2-- If you were put on trial, I'm not sure you would have the right to go into detail about how BATF changed their mind about the law. That could be viewed as irrelevant. Just like if you ask a cop if doing something is OK and the cop says "sure, no law against that!" and later some other cop in the same department arrests you. What the first cop told you has ZERO legal effect. Mistake of the law, even a well-founded and totally innocent mistake, is never an excuse. Since this information about WHY you were mistaken about the law is legally irrelevant, it can be excluded by the trial judge at the prosecution's request.

(P.S. We need to change the laws or amend the constitution to give both the prosecution and defense more power to present what evidence they think is relevant to the jury. And juries should also be informed of the seriousness of the crime and the possible punishment available before they are asked to convict.)
 

·
Under Scrutiny
Joined
·
19,386 Posts
gunsmoker said:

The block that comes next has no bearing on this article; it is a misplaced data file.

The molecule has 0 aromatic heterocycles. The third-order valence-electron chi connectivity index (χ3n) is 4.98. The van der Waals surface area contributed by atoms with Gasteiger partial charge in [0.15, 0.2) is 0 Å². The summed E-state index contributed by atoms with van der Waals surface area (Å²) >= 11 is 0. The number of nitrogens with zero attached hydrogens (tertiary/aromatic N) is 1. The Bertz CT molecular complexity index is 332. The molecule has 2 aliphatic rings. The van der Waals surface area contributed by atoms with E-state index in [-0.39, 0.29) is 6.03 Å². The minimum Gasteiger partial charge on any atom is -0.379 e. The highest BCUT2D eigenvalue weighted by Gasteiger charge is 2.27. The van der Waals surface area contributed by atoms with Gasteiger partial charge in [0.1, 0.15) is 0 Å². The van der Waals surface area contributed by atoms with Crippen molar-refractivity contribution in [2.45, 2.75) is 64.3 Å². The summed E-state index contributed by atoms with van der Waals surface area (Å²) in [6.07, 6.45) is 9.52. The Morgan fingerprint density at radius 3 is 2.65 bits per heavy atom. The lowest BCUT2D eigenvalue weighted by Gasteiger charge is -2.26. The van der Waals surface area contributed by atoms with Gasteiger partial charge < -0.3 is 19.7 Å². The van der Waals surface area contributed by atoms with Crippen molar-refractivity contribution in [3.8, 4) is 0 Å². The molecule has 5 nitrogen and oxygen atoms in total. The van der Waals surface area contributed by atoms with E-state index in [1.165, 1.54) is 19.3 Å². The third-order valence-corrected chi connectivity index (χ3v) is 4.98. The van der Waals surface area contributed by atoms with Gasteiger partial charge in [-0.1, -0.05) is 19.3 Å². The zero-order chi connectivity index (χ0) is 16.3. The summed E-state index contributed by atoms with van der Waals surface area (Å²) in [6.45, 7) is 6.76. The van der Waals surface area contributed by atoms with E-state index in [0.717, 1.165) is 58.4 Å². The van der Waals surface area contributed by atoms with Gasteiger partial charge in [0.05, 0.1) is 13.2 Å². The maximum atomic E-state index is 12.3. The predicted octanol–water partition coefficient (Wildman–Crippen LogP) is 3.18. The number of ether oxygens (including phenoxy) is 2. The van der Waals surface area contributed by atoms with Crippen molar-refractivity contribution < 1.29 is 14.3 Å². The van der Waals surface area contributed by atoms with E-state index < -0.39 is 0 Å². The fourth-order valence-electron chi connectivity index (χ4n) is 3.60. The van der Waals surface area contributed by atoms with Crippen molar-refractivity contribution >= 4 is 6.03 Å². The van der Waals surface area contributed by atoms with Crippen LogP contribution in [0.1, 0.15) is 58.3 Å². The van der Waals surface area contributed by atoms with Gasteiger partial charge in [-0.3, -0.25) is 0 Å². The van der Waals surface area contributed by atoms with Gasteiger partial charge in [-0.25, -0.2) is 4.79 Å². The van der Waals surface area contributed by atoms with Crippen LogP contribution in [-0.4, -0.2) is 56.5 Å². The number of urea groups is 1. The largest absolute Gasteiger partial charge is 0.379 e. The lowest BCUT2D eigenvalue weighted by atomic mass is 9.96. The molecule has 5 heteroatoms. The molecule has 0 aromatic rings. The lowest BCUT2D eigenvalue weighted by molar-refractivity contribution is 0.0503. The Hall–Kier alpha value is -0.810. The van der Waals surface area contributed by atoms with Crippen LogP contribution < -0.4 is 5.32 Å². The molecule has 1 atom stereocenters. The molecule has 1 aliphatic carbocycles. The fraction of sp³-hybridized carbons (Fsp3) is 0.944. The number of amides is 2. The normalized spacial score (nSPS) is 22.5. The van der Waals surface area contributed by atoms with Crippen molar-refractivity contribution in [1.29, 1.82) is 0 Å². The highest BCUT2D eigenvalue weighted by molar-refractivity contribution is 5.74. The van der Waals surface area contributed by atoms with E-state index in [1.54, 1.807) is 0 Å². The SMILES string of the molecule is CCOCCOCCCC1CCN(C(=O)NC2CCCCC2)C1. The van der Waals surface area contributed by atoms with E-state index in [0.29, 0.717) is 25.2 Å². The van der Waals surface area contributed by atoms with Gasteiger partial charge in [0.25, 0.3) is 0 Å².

2-- If you were put on trial, I'm not sure you would have the right to go into detail about how BATF changed their mind about the law. That could be viewed as irrelevant. Just like if you ask a cop if doing something is OK and the cop says "sure, no law against that!" and later some other cop in the same department arrests you. What the first cop told you has ZERO legal effect.
I don't think that example is relevant in this instance.
 

·
Lawyer and Gun Activist
Joined
·
28,312 Posts
Well, think about all the legally-recognized defenses to a felony prosecution for possession of contraband.
Now try to identify which one of them would be aided and furthered by your introduction of evidence that before a certain date and prior to a certain BATFE ruling, the thing you possessed was not considered contraband, but after those dates it was.
And you're on trial for possessing it AFTER the date BATFE ruled it was contaband. Not before.
So what you want to call "evidence for the defense" is really.... what? Not evidence that supports any valid defense the law would recognize.

Unless you just challenge the validity of the law itself, on purely procedural grounds, invoking administrative law doctrines, separation of powers, delegation of Congressional authority, the Second Amendment, etc. Then you'd be basically admitting to all the facts of the case and only disputing the interpretation of the law.
That's a risky strategy.
 

·
Senior Mumbler
Joined
·
6,516 Posts
The difference is that in your example of something else, an actual law would of been changed. In the BATFE instance, it would just be an opinion that changed. An opinion can be challenged and in doing so, you can bring up the fact that their opinion was different in the past.
 
1 - 11 of 11 Posts
Top